We have found previously that many software packages and even manufacturing methods used in schools are rather education-specific, and don’t provide students with the skills they need for real-world jobs. What we like about Fusion 360 is that it allows students to learn industry skills in the classroom, such as design collaboration, that they can take with them into the workplace. And since Autodesk products are available free for students, they can access them at home and further develop their skills.
As a Mac school, but in a department with PC’s also, the fact that it is cross-platform is also a huge benefit to us. With the regular updates that happen also, it’s a really useful piece of our teaching kit, and has transformed our curriculum and the quality of student outcomes.
Essentially, F1 in Schools is a group project, and that is one of the reasons we value it so much. Students work in teams of up to six people and they all have a say in the decisions their team makes, despite having individual roles, from how to raise sponsorship money to what to include in their design portfolio. The collaboration aspect of Fusion 360 is brilliant as it allows all students to work on the same designs and truly collaborate with their ideas, usually from the comfort of their home. These can also be shared with faculty who are then able to offer opinions, advice, and the odd refinement. This is a lot easier to do on the model itself, rather than through an email! This collaboration means that outcomes are usually vastly improved, and they get an understanding of how groups of designers work together in industry. The graphic designer, engineering consultant, and team manager all collaborate on the same models with folders of refinements at the end of the process.
F1 in Schools is all about teamwork. Students have to form teams of three to six people and must demonstrate through the process their team participation as well as individual roles within that group. Although there is a team leader, I have discovered time after time that the groups that succeed are those that work best as a team, helping each other out through any difficulties and offering advice and reflection throughout the process. Alongside this, another aspect is collaboration with industry. Whether it is working with local engineers to gain an insight into their car manufacture or learning how merchandise is printed at a local printing firm, collaboration and future learning is at the heart of the project.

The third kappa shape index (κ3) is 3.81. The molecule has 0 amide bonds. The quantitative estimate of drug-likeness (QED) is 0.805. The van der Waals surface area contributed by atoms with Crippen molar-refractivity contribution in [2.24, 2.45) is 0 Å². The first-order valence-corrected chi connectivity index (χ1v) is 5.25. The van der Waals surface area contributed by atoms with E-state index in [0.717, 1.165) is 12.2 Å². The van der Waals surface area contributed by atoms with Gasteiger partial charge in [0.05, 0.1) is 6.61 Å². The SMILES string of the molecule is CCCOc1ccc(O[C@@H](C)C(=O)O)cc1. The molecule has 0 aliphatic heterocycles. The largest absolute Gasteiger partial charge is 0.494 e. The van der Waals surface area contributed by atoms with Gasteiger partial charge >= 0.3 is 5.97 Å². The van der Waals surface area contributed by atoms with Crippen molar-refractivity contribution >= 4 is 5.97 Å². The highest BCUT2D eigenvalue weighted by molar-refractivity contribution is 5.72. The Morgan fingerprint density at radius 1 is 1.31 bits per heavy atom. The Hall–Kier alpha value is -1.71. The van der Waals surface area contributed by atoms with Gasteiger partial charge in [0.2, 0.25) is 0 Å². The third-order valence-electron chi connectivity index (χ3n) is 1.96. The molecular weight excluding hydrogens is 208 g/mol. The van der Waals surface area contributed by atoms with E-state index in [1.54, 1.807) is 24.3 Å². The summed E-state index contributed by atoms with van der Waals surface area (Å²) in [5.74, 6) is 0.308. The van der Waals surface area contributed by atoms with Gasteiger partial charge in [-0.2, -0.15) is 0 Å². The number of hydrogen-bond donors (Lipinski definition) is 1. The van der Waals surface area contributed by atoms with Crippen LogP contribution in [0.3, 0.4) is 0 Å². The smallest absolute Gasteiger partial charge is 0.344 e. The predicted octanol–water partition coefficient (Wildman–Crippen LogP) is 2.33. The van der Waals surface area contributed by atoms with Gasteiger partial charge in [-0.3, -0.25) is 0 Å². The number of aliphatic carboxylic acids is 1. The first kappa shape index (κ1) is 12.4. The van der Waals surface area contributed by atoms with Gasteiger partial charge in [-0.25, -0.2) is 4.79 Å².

Eyes on the prize
We have an in-school competition each year for F1 in Schools where the students showcase their work to judges, parents, and peers. They get to race the cars they have toiled over for so long, and the excitement in the school hall is amazing!
What we love about it is the scope available to them. Many students produce basic models, following tutorials and producing a standard car, with a basic paint job. However, some take it really far and start to look at computational fluid dynamics, mass calculations, and a range of other tests and calculations in a bid to outwit and ultimately beat their classmates. After each competition, the winners have the opportunity to go on to the next level. This year’s winners are currently getting ready to compete in the South East Asian International Schools finals, with the chance to go to the world finals in 2017! At this stage, the use of Fusion really comes into its own. They fine-tune renders, pop in company and sponsorship decals, and really explore the finer details of CAD and CAM to compete against the best in the world.
We look forward to starting the program again in August with a new cohort of eager future engineers.